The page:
You may have heard that Venezuela moved this year from having two exchange rates to at least four. That is, it used to have the official exchange rate pegged to the U.S. dollar and a weaker free-market rate. The official rate has for the past couple years been reserved for people importing items deemed crucial by an agency called Cadivi. (These whiz kids have routinely allowed the cheap import of designer clothes and putrid food while delaying currency trades for companies buying necessary parts for the oil industry.)
The free-market rate was set, in theory, through trading of Venezuelan international bonds in bolivars. People bought in bolivars, and sold in dollars, so if it took 4 Bs in Caracas to buy a bond that sold in New York for $1, it gave an “implicit” rate of 4 Bs to the $. While it’s illegal to publish any exchange rate other than the official one, the swap rate was frequently published by traders via postings to Twitter and anonymous blogs. Those reports, in turn, not only gave some transparency to legal buyers and sellers of bonds, but also gave a benchmark price for people in the illegal black market. That is, tourists with $500 cash who needed some bolivars for their Gran Sabana vacation could refer to the blogs to ensure the bolivar-selling huckster at the airport was treating them fairly.
The government banned the swap system a few weeks ago. The well known blogs closed and were replaced by newcomers of unknown reputation and methodology. The scammers got the upper hand. With no official channels for most currency trades, all that’s left is the black market. But now there’s no benchmark for the deals. An acquaintance who organizes black market transactions says nobody is trading via money transfers under fear of arrest. On the street, near the Central Bank, a stranger offered another friend cash U.S. dollars for 12 bolivars apiece. At the airport this week a stranger offered to buy my dollars for 7 bolivars apiece.
In financial terms, the currency black market now has a bid-ask spread of 42%; by comparison the spread at a really crappy exchange house exchanging U.S. dollars for Canadian ones may be about 3%. In non-financial terms, the black marketeers are gouging the public. (All in the name of stopping speculation. Sigh.)
The central bank created a third legal rate (Excel) this week by reopening trading of dollar-denominated Venezuela bonds through a trading system under its supervision. In some bond markets, this would be good for everyone, as the opacity of the bond market normally hurts buyers and sellers and helps brokers. However, in Venezuela, those blogs and Twitters meant the market was already pretty transparent. The Central Bank has so far had infinitesimal trading compared to the demand for dollars. People like me, who hold dollars, have no reason to sell into the Central Bank system, as we’ll get only 5 bolivars per dollar. I can get at least 50% more bolivars by selling money to friends or by selling loot hauled back from the States. Not that I’d ever think to do such a thing.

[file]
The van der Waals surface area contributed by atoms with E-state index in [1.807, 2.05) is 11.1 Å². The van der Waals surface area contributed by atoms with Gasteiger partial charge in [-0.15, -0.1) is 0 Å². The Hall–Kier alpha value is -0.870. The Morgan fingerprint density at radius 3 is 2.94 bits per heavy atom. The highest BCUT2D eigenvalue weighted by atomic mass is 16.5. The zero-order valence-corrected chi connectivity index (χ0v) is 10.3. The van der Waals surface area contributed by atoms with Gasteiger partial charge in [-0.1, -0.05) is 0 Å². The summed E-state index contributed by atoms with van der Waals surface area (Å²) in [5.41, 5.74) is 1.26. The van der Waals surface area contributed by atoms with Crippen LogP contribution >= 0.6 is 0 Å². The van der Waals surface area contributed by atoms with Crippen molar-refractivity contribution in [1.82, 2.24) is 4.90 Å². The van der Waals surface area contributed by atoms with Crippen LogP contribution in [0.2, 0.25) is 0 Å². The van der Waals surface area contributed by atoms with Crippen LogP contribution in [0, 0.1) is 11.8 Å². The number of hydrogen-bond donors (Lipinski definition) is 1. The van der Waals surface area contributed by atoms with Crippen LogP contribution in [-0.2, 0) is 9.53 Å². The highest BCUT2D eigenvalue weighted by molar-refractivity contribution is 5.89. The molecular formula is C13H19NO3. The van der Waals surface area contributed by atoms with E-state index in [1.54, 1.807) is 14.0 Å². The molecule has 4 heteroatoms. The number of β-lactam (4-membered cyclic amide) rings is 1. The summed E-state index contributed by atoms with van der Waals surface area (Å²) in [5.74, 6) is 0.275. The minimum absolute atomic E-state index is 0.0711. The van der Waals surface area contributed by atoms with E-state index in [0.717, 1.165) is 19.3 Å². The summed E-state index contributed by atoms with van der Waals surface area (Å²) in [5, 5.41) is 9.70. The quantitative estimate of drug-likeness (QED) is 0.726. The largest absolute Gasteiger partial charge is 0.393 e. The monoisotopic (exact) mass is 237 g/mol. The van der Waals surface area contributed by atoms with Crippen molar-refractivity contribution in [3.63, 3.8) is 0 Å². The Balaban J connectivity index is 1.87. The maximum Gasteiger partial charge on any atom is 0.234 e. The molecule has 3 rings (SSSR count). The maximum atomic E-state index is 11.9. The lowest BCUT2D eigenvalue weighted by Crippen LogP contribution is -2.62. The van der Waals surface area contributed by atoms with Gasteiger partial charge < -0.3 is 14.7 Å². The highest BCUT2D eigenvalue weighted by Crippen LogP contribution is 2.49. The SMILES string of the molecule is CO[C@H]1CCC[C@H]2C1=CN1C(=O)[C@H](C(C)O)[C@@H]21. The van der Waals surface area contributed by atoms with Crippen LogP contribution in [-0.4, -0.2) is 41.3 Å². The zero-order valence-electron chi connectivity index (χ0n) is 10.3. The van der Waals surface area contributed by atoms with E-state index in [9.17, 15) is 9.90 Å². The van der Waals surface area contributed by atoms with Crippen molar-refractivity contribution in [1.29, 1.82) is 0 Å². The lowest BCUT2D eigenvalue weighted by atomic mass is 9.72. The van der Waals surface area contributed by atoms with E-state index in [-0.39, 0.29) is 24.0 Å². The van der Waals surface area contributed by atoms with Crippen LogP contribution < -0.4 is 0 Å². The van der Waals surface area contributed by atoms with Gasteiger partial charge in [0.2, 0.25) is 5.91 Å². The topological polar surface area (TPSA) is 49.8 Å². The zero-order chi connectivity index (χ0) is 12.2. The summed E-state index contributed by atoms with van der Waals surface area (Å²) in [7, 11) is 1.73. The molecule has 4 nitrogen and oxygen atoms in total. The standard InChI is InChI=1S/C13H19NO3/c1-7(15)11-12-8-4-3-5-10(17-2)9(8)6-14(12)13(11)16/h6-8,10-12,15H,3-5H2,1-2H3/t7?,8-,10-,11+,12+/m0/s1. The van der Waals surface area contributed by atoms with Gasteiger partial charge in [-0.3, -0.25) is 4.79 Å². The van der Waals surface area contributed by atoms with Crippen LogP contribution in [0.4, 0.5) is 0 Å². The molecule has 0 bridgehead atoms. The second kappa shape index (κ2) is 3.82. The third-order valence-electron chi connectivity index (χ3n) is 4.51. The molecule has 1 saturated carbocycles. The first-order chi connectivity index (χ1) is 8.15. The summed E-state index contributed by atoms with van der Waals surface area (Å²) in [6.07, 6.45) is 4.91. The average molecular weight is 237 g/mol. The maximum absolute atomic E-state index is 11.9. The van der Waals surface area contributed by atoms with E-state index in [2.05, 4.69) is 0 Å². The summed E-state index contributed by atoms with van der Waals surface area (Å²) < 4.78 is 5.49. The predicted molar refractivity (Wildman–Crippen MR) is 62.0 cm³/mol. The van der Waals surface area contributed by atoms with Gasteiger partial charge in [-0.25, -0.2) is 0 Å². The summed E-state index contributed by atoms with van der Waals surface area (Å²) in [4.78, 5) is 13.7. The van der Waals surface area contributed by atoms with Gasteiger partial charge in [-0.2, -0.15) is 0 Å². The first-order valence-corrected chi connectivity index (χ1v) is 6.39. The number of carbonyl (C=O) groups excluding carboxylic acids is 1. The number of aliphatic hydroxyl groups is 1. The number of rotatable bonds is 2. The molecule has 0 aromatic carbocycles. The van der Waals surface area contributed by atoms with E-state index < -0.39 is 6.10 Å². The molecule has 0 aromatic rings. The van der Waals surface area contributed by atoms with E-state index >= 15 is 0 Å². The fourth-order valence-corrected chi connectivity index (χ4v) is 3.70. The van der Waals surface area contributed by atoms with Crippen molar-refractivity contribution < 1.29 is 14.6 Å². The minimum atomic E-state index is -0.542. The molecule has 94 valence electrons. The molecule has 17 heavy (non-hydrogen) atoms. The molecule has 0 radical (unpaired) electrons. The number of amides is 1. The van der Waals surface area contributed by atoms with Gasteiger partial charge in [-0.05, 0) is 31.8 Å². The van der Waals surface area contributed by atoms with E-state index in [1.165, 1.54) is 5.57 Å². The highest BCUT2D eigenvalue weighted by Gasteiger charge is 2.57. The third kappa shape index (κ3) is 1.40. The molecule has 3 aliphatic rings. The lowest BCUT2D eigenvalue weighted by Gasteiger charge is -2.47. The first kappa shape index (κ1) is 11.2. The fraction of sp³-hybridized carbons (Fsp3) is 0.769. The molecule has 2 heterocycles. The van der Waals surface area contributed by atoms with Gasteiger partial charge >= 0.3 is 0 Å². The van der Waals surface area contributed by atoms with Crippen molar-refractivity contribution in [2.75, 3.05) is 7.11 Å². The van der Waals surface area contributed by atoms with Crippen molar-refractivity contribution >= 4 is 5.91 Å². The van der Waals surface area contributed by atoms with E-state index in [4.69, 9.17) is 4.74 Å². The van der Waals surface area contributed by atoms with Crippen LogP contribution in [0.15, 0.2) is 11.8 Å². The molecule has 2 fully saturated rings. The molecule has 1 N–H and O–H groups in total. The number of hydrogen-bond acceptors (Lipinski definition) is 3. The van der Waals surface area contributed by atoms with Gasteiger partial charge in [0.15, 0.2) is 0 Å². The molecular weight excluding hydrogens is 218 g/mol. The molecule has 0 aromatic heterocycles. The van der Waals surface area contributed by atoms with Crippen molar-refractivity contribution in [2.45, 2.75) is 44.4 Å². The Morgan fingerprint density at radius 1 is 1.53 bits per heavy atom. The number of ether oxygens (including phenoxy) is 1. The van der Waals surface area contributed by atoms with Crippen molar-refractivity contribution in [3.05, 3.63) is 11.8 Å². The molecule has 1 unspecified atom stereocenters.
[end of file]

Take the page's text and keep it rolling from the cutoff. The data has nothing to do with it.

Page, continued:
Hence, the birth of the fourth rate, a supposedly new way to give transparency to the black market: lechugaverde.com, Spanish for “greenlettuce.com.” The site at this moment tells me to expect 8.9 bolivars for every dollar I sell. Call it the lettuce rate.
As explained at Dolarparalelo.tk, the lettuce rate is based on a calculation that was popularized a couple years ago on blogs such as Inca Kola News and the incredibly popular and smart Caracas Chronicles. Divide the number of bolivars in circulation over the number of dollars in the Central Bank’s reserves. That gives an implicit number of bolivars that are backed by each dollar. If you think of the bolivar as nothing more than a few U.S. cents bearing pictures Venezuelan animals, with no value of its own, then this rate will tell you how much those cardenalitos are worth.
The lettuce rate has indeed acted as a bit of a magnet for the swap rate in the period of mid-2006 to the end of 2009. (That’s all the swap rate records I have handy. If you have this year’s swap rate figures archived, please send them to me. I will give you something pretty in return. I promise. Many thanks to Otto for his llel data — that’s a lot of data entry, dude. Lettuce rate calculated from figures from the Central Bank of Venezuela.)
The big problem with the lettuce rate is that it gives only the long-term, big-picture trend for a currency, without taking account of day-to-day changes in supply and demand. If some narcotrafficker decides to come in and flush $100 million or $1 billion into the Venezuela market (and other than narcotraffickers, I can’t think of who else would want that many black market bolivars), that SHOULD drive down the price of dollars for Venezuelans. But the lettuce rate won’t reflect that. This is why the bigshot currency traders poo-pooh this figure.
The lettuce rate was weaker than the legal swap rate all this year until the panic as the government moved to shut the permuta market. That is to say, this year, the lettuce rate gave estimates of the value of the bolivar that were more advantageous to people with dollars, and worse for people with bolivars, than what the market was offering. Who knows, maybe it’s just a function of how the market worked. On the chart, the swap rate was stronger in 95 weekly periods and weaker in 88, so there was no consistent trend.
In any case, the lettuce head isn’t the last word. It is a starting point, nothing more. If someone can and will give me 12 bolivars per dollar, that’s “the price.” And if they can only afford 5 and I accept that, that becomes “the price.” It’s a nice little service, but a head of lettuce is just a head of lettuce.